After the Scobie's moved out, the house reverted back to residential only, and in the early 1950s was owned for 6 years by a Helen Foster, who gave the house a neat chapter in its history by operating a bootlegging operation out of it!
|October 14, 1952 Ottawa Citizen|
Sometime around 1956, it appears the original house was torn down, and replaced by a commercial building with concrete block walls. In 1957, Hy's Radiator Company, operated by Hy Hershorn opened in the new building. The small business serviced cars, truck and tractor radiators, offering "radiators cleaned, repaired and renewed." I could not find a photo of this shop, unfortunately.
|December 22, 1962|
Hy's stayed in business at 969 Wellington until August of 1974. For a couple of years in the late 1970s it became a tombstone store called Robert Brown Memorials and Sandblasting (the company had been in operation dating back three generations to 1877, and was one of the last independent, family-owned businesses on Sparks Street).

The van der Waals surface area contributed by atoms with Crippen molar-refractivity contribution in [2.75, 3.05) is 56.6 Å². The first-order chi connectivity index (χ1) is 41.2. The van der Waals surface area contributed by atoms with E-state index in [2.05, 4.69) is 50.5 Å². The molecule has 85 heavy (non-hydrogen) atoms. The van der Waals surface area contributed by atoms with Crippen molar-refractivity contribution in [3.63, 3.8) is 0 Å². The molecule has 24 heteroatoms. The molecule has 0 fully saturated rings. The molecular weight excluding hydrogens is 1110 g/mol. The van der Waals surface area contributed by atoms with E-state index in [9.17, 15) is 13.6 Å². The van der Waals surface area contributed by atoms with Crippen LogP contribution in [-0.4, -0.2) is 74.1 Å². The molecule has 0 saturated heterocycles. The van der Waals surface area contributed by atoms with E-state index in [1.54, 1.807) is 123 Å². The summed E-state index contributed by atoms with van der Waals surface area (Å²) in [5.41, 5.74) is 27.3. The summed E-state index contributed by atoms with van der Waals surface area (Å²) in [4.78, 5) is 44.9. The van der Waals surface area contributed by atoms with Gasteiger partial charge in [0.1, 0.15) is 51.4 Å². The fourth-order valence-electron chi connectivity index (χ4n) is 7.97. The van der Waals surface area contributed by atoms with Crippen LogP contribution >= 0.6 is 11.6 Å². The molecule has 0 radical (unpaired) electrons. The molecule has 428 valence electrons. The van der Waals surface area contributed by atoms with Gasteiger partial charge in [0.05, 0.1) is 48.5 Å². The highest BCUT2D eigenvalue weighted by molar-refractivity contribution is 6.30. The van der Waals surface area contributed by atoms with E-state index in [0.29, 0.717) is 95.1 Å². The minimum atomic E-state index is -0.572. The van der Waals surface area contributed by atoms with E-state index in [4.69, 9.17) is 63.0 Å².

By 1980, 969 Wellington had changed to Tomas Auto Body. Tomas appears to have been in operation until the mid-1990s, before another auto body business came in.
It was around 1986 that a significant addition was put on the front of the building, bringing it closer to the sidewalk along Wellington, and allowing for more businesses to occupy the space, including Bytown Seafood, selling fresh and frozen seafood (1986); J2 Agencies, selling office furniture (1987-1992); and Xception Design (1990). The photo below from 2009 shows other businesses at that time, there were definitely a variety of them during the last 20+ years.
|969 Wellington in April 2009|